Russian gunmen patrol airports in tense Crimean standoff
Revelers celebrate Russia’s annexation of Crimea in Sevastopol’s central square.(Sergei Ilnitsky / European Pressphoto Agency)
MOSCOW -- Armed Russian men in unmarked military uniforms took up positions at Crimea’s main airport in Simferopol early Friday, and there were reports that Russian naval forces had taken control of the military airport in Sevastopol, Moscow’s leased base for its Black Sea fleet.
Dozens of rifle-toting men, many of them masked, were patrolling the parking lot and entrance of the Simferopol airport, news agencies in the Russian-dominated Ukrainian territory reported.
Ukraine’s acting interior minister, Arsen Avakov, accused Russian nationalist militants of attempting “an armed invasion and occupation,” Russia’s RIA Novosti news agency reported, citing Avakov’s Facebook page.
But Avakov said the situation would be dealt with “on the diplomatic level before armed clashes broke out,” RIA Novosti said.
Russia’s Black Sea fleet denied involvement in the appearance of armed men at Sevastopol’s military airport, the Interfax news agency reported.
Sevastopol airport duty chief Anatoly Rechenko was quoted by UNIAN news agency as saying armed Russian troops were blocking the roads to the military airport, which was closed and its three charter flights scheduled for Friday canceled.
Gunmen representing themselves as “protectors of the Russian people in the Crimea” also appeared on the border between the Crimean republic and mainland Ukraine, a visitor said.
“I saw at least two checkpoints of local Russian residents with arms along the road as I was leaving Ukraine by car this morning,” Valery Balayan, a movie director and producer told The Times in a phone interview. “They had Russian flags hoisted over checkpoints.”
Crimea has become a flashpoint between Ukraine and Russia since an opposition movement last week forced out President Viktor Yanukovich, who was seen by Ukraine’s Russian minority as allied with Moscow and committed to protecting the Russian-speaking community’s rights.
Armed men in unmarked uniforms similar to those worn by the men occupying Simferopol airport on Thursday took control of the Crimean Autonomous Republic parliament and another government building. Clashes between pro-Russian demonstrators and Crimea’s Ukrainian minority and Tatar populations occurred outside the buildings a day earlier, exposing the region’s political and cultural tensions.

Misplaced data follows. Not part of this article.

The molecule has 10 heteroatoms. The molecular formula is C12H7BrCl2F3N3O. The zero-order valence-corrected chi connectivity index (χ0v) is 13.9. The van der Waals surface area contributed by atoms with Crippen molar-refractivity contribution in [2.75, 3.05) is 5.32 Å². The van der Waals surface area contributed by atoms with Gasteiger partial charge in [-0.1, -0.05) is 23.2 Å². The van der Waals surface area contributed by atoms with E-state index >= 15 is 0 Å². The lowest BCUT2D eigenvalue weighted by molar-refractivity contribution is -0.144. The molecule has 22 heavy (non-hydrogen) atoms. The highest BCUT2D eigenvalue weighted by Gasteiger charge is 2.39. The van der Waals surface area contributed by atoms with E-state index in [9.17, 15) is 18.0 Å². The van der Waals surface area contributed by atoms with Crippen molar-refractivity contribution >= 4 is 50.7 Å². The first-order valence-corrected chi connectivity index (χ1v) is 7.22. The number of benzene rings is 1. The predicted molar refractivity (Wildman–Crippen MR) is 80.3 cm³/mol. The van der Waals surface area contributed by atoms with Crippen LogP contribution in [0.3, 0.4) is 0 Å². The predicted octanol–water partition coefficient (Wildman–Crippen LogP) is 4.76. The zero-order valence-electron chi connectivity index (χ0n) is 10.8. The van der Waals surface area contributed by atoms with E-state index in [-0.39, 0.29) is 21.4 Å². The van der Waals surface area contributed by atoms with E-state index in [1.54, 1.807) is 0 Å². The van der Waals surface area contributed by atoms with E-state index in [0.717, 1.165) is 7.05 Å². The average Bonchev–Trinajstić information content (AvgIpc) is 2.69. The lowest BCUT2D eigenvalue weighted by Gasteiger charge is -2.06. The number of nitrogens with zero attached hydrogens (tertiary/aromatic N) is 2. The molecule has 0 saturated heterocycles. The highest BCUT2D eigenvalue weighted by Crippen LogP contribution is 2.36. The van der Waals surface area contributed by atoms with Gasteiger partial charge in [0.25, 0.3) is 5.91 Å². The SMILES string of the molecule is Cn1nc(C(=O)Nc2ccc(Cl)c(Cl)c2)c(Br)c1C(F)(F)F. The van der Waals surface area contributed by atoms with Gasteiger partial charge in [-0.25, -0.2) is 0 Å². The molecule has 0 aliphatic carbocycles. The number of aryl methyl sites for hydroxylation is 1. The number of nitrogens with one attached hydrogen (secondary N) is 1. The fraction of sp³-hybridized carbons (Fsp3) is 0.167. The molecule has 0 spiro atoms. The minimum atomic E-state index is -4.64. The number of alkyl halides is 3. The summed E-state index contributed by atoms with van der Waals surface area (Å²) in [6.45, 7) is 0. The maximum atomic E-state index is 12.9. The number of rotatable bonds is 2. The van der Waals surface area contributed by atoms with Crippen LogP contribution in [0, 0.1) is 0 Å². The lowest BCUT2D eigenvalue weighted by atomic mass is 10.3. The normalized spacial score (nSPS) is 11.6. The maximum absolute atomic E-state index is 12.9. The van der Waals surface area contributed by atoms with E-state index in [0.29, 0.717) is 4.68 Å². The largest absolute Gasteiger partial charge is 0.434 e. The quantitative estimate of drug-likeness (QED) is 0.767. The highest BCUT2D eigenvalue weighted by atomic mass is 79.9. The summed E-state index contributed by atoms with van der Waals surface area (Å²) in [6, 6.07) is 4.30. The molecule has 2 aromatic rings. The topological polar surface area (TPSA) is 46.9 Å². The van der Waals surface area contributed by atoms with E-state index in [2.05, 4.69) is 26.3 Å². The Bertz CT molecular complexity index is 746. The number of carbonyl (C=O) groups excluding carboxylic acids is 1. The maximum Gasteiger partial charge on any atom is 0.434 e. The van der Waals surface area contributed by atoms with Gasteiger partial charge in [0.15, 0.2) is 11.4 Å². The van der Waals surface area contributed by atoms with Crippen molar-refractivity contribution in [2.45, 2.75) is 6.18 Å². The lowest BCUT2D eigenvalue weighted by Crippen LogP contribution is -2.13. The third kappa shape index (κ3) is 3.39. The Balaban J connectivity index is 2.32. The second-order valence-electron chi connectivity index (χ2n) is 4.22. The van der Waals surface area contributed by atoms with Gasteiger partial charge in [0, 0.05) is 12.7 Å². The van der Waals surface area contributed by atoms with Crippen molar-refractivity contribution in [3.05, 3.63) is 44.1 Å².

The airport deployments were carried out by armed men that Avakov said had been identified as Cossacks, a reconstituted pre-Revolutionary Russian nationalist militia that is not part of Moscow’s official defense forces.
Sevastopol airport was not operating, Avakov said. Civilian flights out of Simferopol were operating normally, Western news agencies reported from the scene at Crimea’s main transportation hub.
Avakov said about 100 men who identified themselves as Cossacks had attempted to take over the Simferopol airport late Thursday but were repelled by Ukrainian police. Another 119 men in uniforms that appeared to be Russian military camouflage but without insignia showed up at 1:30 a.m. and settled in at the airport’s restaurant.
The soldiers refused to respond to queries from Interior Ministry officers about whether they were soldiers and if they had permission to be in the airport, according to Avakov’s statement as reported by RIA Novosti.
“I assess what is happening as an armed invasion and occupation. It is in violation of all international treaties and norms. This is a direct provocation to armed bloodshed on the territory of a sovereign state,” Avakov said.
Acting Ukrainian President Oleksandr Turchynov had warned Thursday that Russian military in Crimea should remain inside their bases to avoid an escalation of tensions on the peninsula.
“Any movement, particularly with weapons, outside official residences regulated by our agreement will be interpreted by us as military aggression,” Turchynov said.
The BBC showed video of the armed men smoking and patrolling the Simferopol airport parking lot as wary travelers went about their business. The British broadcaster showed video of one unidentified gunman saying they were there “to ensure general order” and to prevent “radicals from Kiev” intervening in the Crimean standoff.
Ukraine’s UNIAN news agency quoted Simferopol airport spokesman Igor Stratilati as saying the gunmen had left by late morning, although other news agencies said the armed men were still on site.
The Russian minority in eastern Ukraine has reacted with alarm at the sudden turnover of political power in the capital, Kiev. A three-month protest movement in demand of Yanukovich’s resignation flared into deadly clashes last week, leaving 82 protesters and police dead and forcing Yanukovich to sign a European Union-brokered agreement to cease fighting and submit to new elections.
Yanukovich, who has taken refuge in Russia, provoked the standoff in late November when he refused to sign an association agreement with the EU that would have boosted trade ties between Ukraine and the West, instead announcing that the country would stay integrated with Russia’s economy.
Times staff writers Williams reported from Moscow and Loiko from Kiev.
Must-read stories from the L.A. Times
Get all the day's most vital news with our Today's Headlines newsletter, sent every weekday morning.
You may occasionally receive promotional content from the Los Angeles Times.